Encyclopedia Article

Miller, Henry (1891-1980) - Research Article from St. James Encyclopedia of Popular Culture

This encyclopedia article consists of approximately 1 page of information about Miller, Henry (1891-1980).
This section contains 227 words
(approx. 1 page at 300 words per page)

Henry Miller is an American-born bohemian writer whose works, with D. H. Lawrence's, are the first respected books of the twentieth century containing explicit sex. His first and most famous book is Tropic of Cancer (1934), an autobiographical novel portraying Miller's promiscuous Paris lifestyle. His subsequent works, including Tropic of Capricorn (1939), The World of Sex (1940), and the trilogy Sexus, Plexus, and Nexus (1949-1960), are similarly explicit and autobiographical, while also rich with brilliant commentary on the nature and meaning of being a freethinking artist-writer in the modern world. Though personal and nonpolitical, Miller's work is often obscene and as such has often been censored in the United States and the United Kingdom. Nevertheless, Miller has always been widely read, and is the key precursor to the 1950s Beat Poets and to the sexually-frank hippie writers of the 1960s. Miller is also known for his paintings, his 1941 travel narrative on Greece, and his relationship with diarist and critic Anaïs Nin.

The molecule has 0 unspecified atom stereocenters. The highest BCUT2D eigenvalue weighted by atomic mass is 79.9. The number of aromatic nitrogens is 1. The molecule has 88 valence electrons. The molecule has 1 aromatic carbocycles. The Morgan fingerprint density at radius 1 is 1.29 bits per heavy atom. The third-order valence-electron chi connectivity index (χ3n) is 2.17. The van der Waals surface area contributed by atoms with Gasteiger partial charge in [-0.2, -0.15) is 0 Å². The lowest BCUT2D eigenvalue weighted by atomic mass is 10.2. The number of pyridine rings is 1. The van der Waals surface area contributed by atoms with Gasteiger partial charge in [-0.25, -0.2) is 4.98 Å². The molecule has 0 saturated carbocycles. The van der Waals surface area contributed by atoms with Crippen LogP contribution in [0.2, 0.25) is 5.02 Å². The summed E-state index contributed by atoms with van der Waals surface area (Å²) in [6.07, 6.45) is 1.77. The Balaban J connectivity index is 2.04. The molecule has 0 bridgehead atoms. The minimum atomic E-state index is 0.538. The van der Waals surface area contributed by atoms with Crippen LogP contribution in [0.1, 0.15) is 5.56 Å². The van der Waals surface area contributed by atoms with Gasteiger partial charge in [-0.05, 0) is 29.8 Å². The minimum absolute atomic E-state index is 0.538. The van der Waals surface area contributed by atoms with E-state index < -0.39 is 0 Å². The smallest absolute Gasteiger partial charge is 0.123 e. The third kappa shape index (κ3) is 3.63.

Further Reading:

Gordon, William A. The Mind and Art of Henry Miller. Baton Rouge, Louisiana State University Press, 1967.

Jong, Erica. The Devil at Large: Erica Jong on Henry Miller. New York, Turtle Bay, 1993.

Kersnowski, Frank L., and Alice Hughes, editors. Conversations with Henry Miller. Jackson, University Press of Mississippi, 1994.

Wickes, George, editor. Henry Miller and the Critics. Carbondale, Southern Illinois University Press, 1963.

This section contains 227 words
(approx. 1 page at 300 words per page)
Miller, Henry (1891-1980) from Gale. ©2005-2006 Thomson Gale, a part of the Thomson Corporation. All rights reserved.
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